As we move into the start of the autumn, I know – it is only half way through August but the weather has changed, I usually start to sow seed for late autumn/winter. I thought I would do a small trial about methods of sowing because I have changed how I sow and I am not sure that it is any better. Time to look more closely.
I have sown a variety of seed in three different ways:
- into trays for potting on
- into cells where the seeds stay until there is space to plant out
- into soil blocks until there is space to plant out.
One thing I have done is change my sowing medium. This year I have been using Sylvan compost or ‘growing medium’ as they call it. The conclusion I have come to is that there is not enough ‘food’ in this medium to sustain seeds for the length of time that I need to keep them. It’s a shame because the germination rate is good. So, I have gone for a general compost with a bit of sylvan compost mixed in.
I have sown the following seeds. They should give a good indication for a much wider range of vegetables at this time of year:
- spinach: medania
- rocket: Jekka McVicar rocket that was free with a gardening magazine
- choy sum: this is quite old seed so it might not germinate well
- april: a good basic cabbage for early next year
- red frills: a mustard for salads over winter
- beetroot – boldor: a yellow beetroot. I didn’t sow this for transplanting as this would not suit the vegetable.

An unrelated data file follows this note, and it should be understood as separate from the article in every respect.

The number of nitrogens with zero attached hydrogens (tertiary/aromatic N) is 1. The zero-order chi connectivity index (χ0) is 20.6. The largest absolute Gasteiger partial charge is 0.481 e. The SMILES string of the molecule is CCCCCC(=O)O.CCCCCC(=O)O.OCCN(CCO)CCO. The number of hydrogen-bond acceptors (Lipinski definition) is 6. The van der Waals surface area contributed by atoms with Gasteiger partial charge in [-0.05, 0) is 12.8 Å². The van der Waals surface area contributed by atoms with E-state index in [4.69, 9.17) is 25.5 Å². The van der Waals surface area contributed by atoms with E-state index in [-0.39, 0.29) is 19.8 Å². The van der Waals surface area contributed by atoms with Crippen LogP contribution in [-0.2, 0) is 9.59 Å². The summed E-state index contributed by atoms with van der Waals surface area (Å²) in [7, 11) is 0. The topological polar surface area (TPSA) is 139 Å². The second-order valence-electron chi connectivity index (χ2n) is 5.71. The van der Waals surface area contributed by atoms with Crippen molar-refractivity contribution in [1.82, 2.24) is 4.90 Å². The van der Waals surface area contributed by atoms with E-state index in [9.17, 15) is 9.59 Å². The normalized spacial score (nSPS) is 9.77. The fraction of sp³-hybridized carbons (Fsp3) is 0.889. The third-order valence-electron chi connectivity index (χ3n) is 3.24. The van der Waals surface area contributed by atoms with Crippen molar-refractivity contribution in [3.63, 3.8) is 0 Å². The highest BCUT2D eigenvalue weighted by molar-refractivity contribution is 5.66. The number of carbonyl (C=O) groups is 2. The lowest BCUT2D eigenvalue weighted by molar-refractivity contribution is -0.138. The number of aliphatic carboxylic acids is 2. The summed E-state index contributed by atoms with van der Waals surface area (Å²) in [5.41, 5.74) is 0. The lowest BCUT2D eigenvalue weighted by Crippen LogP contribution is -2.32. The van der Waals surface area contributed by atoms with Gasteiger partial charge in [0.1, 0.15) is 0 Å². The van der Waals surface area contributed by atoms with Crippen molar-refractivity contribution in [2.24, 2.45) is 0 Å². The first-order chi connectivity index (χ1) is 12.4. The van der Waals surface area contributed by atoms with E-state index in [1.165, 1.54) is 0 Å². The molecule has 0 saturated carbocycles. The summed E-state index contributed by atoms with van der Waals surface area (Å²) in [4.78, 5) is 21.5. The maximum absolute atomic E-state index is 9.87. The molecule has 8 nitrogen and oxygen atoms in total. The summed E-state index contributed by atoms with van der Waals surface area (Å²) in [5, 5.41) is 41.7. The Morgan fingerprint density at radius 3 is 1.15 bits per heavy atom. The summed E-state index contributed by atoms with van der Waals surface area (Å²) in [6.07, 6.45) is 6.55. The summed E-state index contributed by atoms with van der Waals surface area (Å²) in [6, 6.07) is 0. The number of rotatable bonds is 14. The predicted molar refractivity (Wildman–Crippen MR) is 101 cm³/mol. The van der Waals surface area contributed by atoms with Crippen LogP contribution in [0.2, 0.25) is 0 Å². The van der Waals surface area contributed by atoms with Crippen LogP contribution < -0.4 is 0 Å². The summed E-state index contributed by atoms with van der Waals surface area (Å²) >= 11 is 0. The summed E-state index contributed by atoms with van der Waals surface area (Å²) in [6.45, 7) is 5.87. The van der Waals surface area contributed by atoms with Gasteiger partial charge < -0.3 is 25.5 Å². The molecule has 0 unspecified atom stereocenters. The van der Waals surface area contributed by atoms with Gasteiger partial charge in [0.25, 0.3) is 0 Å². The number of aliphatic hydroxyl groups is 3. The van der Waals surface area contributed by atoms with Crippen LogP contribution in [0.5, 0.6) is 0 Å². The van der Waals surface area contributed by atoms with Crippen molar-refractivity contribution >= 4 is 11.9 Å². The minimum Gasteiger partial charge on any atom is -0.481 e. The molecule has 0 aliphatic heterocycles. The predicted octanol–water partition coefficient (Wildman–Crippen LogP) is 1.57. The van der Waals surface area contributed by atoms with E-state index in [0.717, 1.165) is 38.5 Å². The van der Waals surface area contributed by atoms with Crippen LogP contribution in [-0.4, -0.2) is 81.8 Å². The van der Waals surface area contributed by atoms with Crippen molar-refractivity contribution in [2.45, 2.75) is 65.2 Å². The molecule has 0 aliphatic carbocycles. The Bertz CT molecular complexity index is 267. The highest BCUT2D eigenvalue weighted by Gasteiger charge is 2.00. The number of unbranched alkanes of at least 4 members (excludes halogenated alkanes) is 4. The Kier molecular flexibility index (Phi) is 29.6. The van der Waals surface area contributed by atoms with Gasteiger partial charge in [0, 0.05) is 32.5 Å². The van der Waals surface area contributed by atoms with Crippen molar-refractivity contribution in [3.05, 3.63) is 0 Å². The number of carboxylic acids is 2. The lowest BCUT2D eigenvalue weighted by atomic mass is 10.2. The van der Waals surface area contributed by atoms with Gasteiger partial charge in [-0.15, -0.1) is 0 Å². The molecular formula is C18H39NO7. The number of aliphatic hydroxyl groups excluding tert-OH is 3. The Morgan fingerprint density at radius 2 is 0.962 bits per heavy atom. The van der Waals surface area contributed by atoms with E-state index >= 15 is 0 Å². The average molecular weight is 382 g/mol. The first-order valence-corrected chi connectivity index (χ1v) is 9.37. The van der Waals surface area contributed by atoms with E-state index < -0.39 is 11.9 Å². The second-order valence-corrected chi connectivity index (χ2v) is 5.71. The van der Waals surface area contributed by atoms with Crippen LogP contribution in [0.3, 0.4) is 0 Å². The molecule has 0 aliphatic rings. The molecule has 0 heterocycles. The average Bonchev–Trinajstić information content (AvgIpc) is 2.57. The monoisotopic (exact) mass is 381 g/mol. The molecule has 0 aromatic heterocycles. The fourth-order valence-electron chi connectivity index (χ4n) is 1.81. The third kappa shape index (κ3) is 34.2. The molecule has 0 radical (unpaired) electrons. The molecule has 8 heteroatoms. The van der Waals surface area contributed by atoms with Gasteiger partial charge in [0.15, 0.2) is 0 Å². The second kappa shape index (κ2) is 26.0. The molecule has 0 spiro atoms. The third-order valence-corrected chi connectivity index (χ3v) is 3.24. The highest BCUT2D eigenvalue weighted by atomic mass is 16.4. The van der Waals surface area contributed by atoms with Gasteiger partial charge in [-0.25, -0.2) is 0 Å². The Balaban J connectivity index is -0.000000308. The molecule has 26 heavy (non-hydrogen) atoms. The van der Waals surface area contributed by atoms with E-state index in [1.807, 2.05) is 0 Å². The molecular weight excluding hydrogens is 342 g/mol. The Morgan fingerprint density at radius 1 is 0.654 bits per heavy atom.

- Treviso and pallo rossa: chicories for early next year
Sowing in trays and cells is very common. Fewer people use soil blocks. They are made with a trusty soil blocker. I bought mine about 18 years ago from Organic Gardening and makes 4 blocks 5cm by 5cm. I do like the look of the larger block which this block fits into but I reckon you would only need it for tomatoes and squash so it is probably not worth getting.
Mix compost with water to make a wet mud pie
Push the soil blocker down and compress the compost into the blocker
Press the lever down to release the blocks
Voila! Blocks with a depression to sow into
And here they all are on in the greenhouse. The soil blocks are covered in black plastic until the seeds germinate and then it is removed: the seeds are not covered in compost. Those in the trays and cells are covered in a light layer of compost.
The disadvantage of the soil blocks are the time it takes when sowing to make the block but that time may be made up if seeds because the seedlings don’t need to be potted on. The advantages are that the compost contains more water than the other two methods which may mean faster germination and I find them the easiest to get out of the tray to plant.
The advantages of the cells are that they are very quick to sow and stay there until planting so no further work needed. The disadvantage is that I find them really difficult to get out of the cells and often split them or break the roots.
The disadvantage of sowing into trays is that there is more work to transplant them before planting out but I do think that the transplanting seems to benefit the seedlings, making them stronger and providing fresh compost and space to grow into.
The cells and blocks are very economical with seeds. I put two seeds into each cell or block where as I tend to end up with a few seedlings left over when sowing into trays.
What I am interested in knowing is what is the quickest method for sowing and planting out that leads to the strongest seedlings that take off as soon as they are in the soil. I will keep you updated.
Have you undertaken any trials this year? What happened?
Seed sowing trial update 1
Seed sowing trial update 2